Ceylon Jungle Fowl

The Sri Lankan Junglefowl (Gallus lafayetii), also known during the colonial era as the Ceylon Junglefowl, is a member of the pheasant family which is endemic to Sri Lanka, where it is the national bird. It is closely related to the Red Junglefowl (G. gallus), the wild junglefowl from which the chicken was domesticated. The specific name of the Sri Lankan Junglefowl commemorates the French aristocrat Gilbert du Motier, marquis de La Fayette. In Sinhala it is known as වළි කුකුළා (Wali Kukula) and in Tamil it is known as இலங்கைக

As with other junglefowl, the Sri Lankan Junglefowl is strongly sexually dimorphic: the male is much larger than the female, with more vivid plumage and a highly exaggerated wattle and comb.

The male Sri Lankan Junglefowl ranges from 66–73 cm (26–29 in) in length and 790–1,140 g (1.7–2.5 lb) in weight, essentially resembling a large, muscular rooster.[2] The male has orange-red body plumage, and dark purple to black wings and tail. The feathers of the mane descending from head to base of spine are golden, and the face has bare red skin and wattles. The comb is red with a yellow centre. As with the Green Junglefowl, the cock does not possess an eclipse plumage.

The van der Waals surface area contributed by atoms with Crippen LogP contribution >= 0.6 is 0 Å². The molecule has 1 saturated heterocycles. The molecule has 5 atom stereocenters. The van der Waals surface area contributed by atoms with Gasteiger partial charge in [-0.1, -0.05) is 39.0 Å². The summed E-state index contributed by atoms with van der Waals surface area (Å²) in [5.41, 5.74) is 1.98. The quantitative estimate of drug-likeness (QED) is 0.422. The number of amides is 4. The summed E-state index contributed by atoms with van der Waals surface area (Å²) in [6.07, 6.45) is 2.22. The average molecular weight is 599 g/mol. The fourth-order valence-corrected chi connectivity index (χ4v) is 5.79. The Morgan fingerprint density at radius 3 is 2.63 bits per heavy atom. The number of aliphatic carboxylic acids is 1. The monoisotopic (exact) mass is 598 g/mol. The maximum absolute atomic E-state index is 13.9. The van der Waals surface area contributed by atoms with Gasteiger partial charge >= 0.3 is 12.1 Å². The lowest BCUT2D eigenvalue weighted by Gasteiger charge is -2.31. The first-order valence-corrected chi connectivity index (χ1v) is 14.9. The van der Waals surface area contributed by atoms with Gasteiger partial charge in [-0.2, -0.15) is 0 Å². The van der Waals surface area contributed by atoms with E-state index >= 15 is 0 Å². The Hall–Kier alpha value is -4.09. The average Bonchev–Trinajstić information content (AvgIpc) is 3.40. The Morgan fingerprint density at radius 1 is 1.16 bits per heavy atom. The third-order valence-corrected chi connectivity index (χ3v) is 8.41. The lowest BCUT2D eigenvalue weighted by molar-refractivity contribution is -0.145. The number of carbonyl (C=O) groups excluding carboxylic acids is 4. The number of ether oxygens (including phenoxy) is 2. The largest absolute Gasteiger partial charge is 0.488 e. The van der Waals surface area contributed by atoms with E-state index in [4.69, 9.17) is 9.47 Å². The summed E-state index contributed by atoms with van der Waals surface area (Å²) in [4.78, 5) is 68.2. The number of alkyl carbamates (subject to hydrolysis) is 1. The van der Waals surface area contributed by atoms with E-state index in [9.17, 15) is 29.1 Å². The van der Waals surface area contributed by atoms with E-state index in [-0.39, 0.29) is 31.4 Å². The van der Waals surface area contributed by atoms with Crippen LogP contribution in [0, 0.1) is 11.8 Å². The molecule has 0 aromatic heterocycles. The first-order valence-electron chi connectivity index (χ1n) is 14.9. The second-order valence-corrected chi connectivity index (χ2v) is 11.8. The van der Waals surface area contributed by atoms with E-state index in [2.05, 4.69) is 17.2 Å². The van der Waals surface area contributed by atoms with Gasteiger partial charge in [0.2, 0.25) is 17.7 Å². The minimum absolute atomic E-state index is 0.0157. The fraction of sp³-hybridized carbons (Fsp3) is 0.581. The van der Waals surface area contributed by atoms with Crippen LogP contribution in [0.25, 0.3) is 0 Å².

The female is much smaller, at only 35 cm (14 in) in length and 510–645 g (1.1–1.42 lb) in weight, with dull brown plumage with white patterning on the lower belly and breast, ideal camouflage for a nesting bird.

This is one of four species of birds in the genus Gallus. The other three members of the genus are Red Junglefowl (G. gallus), Grey Junglefowl (G. sonneratii), and Green Junglefowl (G. varius).

The Sri Lankan Junglefowl is most closely related to the Green Junglefowl, though physically it resembles the Grey Junglefowl and the Red Junglefowl. Like the Green Junglefowl, Sri Lankan Junglefowl are island species that have evolved side by side with their similarly stranded island predators and competitors. Uniquely complex anti-predator behaviors and foraging strategies are integral components in the long evolutionary story of the Sri Lankan Junglefowl.

As with most other pheasants, Sri Lanka Junglefowl is a terrestrial species. It spends most of its time foraging for food by scratching the ground for various seeds, fallen fruit and insects.

It is a ground nesting bird, and lays 2-4 eggs in a nest. Similar to many members of the pheasant family, the colourful male plays no part in the incubation of the eggs or rearing of the precocial young. These duties are performed by the drab and well-camouflaged female.Like the Grey and Green Junglefowl, male Sri Lankan Junglefowl play an active role in nest protection and chick rearing.

Jungle Fowl is a beautiful and an important bird, and a postage stamp was also issued to honour of this bird.

Kingdom    -Animalia
Phylum      -Chordata
Class          -Aves
Order         -Galliformes
Family       -Phasianidae
Subfamily  -Phasianinae
Genus        -Gallus
Species     -G. lafayetii

information source:wiki




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